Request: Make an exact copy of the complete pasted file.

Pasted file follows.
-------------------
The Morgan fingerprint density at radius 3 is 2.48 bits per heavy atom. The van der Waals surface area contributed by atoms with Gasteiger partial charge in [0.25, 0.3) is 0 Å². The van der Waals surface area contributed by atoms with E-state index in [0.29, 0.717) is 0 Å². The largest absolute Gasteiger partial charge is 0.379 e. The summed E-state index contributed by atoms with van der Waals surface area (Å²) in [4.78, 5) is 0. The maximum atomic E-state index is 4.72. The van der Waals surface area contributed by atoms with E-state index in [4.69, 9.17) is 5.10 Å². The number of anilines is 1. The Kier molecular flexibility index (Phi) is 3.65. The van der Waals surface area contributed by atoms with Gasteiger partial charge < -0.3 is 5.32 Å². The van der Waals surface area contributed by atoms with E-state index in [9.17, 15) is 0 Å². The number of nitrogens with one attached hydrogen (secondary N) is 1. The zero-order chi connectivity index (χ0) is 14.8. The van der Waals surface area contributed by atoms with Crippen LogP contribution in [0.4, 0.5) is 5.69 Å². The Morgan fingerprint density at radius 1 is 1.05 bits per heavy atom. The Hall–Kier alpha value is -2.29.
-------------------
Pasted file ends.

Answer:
The Morgan fingerprint density at radius 3 is 2.48 bits per heavy atom. The van der Waals surface area contributed by atoms with Gasteiger partial charge in [0.25, 0.3) is 0 Å². The van der Waals surface area contributed by atoms with E-state index in [0.29, 0.717) is 0 Å². The largest absolute Gasteiger partial charge is 0.379 e. The summed E-state index contributed by atoms with van der Waals surface area (Å²) in [4.78, 5) is 0. The maximum atomic E-state index is 4.72. The van der Waals surface area contributed by atoms with E-state index in [4.69, 9.17) is 5.10 Å². The number of anilines is 1. The Kier molecular flexibility index (Phi) is 3.65. The van der Waals surface area contributed by atoms with Gasteiger partial charge < -0.3 is 5.32 Å². The van der Waals surface area contributed by atoms with E-state index in [9.17, 15) is 0 Å². The number of nitrogens with one attached hydrogen (secondary N) is 1. The zero-order chi connectivity index (χ0) is 14.8. The van der Waals surface area contributed by atoms with Crippen LogP contribution in [0.4, 0.5) is 5.69 Å². The Morgan fingerprint density at radius 1 is 1.05 bits per heavy atom. The Hall–Kier alpha value is -2.29.